It should come as no surprise that I am not pre-ordering any of the new Apple products introduced last week – neither the iPhone 8 or 8-Plus, the iPhone X or the latest Apple watch that doesn’t have to be tethered to a phone in order to be used as one.

And by the way, as the big guy at Apple took pains to point out at the unveiling, the “X” in the iPhone X stands for the Roman numeral ten, so it is to be phonetically pronounced “iPhone ten” in commemoration of the tenth anniversary of the iPhone. Do your own research on this and you’ll see why Apple thinks this is so cool.

My immediate question, of course, was what do they plan to do when they actually get to the real iPhone 10 (that would logically follow the iPhone 9)? Just skip over it and go straight to iPhone 11?

Because how confusing would that be, to call something a “ten” when there already has been one?

But I am obviously not the target audience for these latest and greatest offerings and I am certain these types of questions get no consideration. Curmudgeons like me don’t keep the marketing folks at Apple up at night. There are plenty of hipsters and techies who want these products, won’t ask silly questions and will pay — are you ready for this? — ONE THOUSAND SMACKERS for the tenth
anniversary commemorative phone.

That’s right. One thousand dollars for a telephone. Of course, at this point, you and I know it’s so much more. The “phone” part is becoming incidental.

You might have heard the iPhone X has facial recognition, meaning you only have to look at it in order to activate it. No more inconvenient pressing of the “home” button or having to slide something across the screen. You just take a look and presto, it’s on.

And even though this feature didn’t work when it was presented for the first time last week (and how awkward was that?), I’m sure that’s a kink that will be worked out by the time you pay your thousand bucks and get yours.

There is something called “augmented reality” which apparently all of these new phone versions have, where not only can you add an obnoxious “emoji” (I detest that non-word but it has, unfortunately, become common usage) to your text messages, but you’ll also be able to make it talk.

The real world and the virtual one are meeting head-on, and apparently there is a real demand for that.

There is also going to be wireless charging, which I actually find attractive, as the reason I had to replace my last phone was because the port into which the USB cord plugged for charging became “fried” (the term used by the high-powered green tee-shirt- wearing Apple Store employee after he looked at my phone for approximately 30 seconds following my two-hour wait — not that I’m bitter).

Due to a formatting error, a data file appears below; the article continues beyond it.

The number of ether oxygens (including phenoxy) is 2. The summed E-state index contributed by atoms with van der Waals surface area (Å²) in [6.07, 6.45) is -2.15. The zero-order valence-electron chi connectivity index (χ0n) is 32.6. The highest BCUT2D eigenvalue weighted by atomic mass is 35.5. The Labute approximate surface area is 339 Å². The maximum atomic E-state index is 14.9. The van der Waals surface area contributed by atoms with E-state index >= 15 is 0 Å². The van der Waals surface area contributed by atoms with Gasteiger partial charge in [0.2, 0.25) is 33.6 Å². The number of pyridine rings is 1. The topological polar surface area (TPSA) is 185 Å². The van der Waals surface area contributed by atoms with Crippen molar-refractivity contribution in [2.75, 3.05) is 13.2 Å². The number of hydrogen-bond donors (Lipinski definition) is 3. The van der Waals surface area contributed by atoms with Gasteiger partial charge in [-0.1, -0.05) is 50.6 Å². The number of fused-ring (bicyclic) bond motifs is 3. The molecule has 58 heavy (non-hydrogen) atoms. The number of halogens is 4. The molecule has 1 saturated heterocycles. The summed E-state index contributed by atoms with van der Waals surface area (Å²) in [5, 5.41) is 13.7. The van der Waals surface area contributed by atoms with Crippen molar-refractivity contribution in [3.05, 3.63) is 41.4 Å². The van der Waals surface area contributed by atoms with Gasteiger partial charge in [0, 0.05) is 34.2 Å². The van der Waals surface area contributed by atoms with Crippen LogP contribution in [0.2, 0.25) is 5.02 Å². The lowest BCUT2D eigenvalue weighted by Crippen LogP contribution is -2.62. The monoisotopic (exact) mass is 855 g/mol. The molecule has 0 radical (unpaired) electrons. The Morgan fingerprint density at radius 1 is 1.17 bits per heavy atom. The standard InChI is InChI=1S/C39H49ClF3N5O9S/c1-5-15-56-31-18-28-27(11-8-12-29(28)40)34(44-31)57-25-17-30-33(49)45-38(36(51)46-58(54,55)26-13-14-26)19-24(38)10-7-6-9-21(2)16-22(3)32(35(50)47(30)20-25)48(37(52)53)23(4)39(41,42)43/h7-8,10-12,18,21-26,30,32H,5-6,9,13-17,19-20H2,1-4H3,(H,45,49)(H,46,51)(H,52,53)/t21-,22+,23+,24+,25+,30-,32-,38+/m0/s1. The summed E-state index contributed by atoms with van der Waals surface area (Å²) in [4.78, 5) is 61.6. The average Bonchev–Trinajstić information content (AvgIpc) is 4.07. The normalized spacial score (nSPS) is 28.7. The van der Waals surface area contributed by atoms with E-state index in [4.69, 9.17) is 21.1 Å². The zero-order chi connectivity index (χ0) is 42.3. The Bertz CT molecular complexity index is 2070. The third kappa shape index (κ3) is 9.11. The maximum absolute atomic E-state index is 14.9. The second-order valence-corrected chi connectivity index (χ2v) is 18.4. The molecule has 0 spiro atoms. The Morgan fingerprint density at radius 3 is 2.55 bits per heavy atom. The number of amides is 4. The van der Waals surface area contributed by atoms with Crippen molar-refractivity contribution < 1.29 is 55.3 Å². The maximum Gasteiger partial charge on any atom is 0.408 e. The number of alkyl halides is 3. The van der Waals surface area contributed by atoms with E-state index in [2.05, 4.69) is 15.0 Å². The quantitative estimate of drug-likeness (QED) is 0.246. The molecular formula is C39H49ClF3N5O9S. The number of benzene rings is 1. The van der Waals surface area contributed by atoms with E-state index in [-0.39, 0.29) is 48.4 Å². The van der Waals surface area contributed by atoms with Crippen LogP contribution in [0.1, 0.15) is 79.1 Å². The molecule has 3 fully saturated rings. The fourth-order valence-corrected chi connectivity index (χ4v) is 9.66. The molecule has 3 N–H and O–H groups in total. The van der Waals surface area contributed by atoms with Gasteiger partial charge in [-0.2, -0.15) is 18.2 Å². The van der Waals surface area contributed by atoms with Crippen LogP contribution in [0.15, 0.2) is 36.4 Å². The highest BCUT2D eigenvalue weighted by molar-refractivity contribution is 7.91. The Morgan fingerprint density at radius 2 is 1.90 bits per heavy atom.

I currently own the iPhone 7, which is plenty advanced for me. It seems to track where I am in spite of my attempts to turn off “location services” and my reply of “no” each time it asks if it has permission to keep an eye on me.

It’s not like my life is that interesting, so I don’t know why in the world the folks in the control center of Apple are so concerned about my every move. As I wrote a few weeks ago, the phone seems to know where I’m going when I get in the car and tells me about how long it will take me to get there.

And now there’s even more. I recently noticed my pictures are sorted not only by date, but according to location. Shortly after returning from my recent vacation to Ireland, I was able to see a chronological slide show from it, set to music, with the word “Ireland” and the dates of my trip superimposed over the first frame. I can choose whether it’s short, medium or long in duration, and if I don’t like the music provided, I can change it.

I’m not complaining about this – in fact, it’s kind of cool. I was able to send it to the folks who went with me and give them the impression I put it together.
Which is totally not the case. It just appeared, as so many other features now seem to do.

I get these notices to upgrade and, because I am a rule follower, I do so, and all of a sudden I have voice mail that transcribes itself, little symbols (I refuse to say “emoji” again) that appear when I type in certain words and options for verbal text messaging.

Now I am getting notices that my “iCloud storage” is full and I can increase the capacity for a small increase in price.

Well, I never asked to store anything. If it’s full, that is no fault of mine.
So I’m going to take my chances and live on the edge for a while. With a phone smart enough to know where I am and sort my pictures into a slide show, I bet it can store a little more than it’s letting on.

Bob McKinney is a longtime Brentwood resident, happy husband and proud father, father-in-law and grandfather. Email him at

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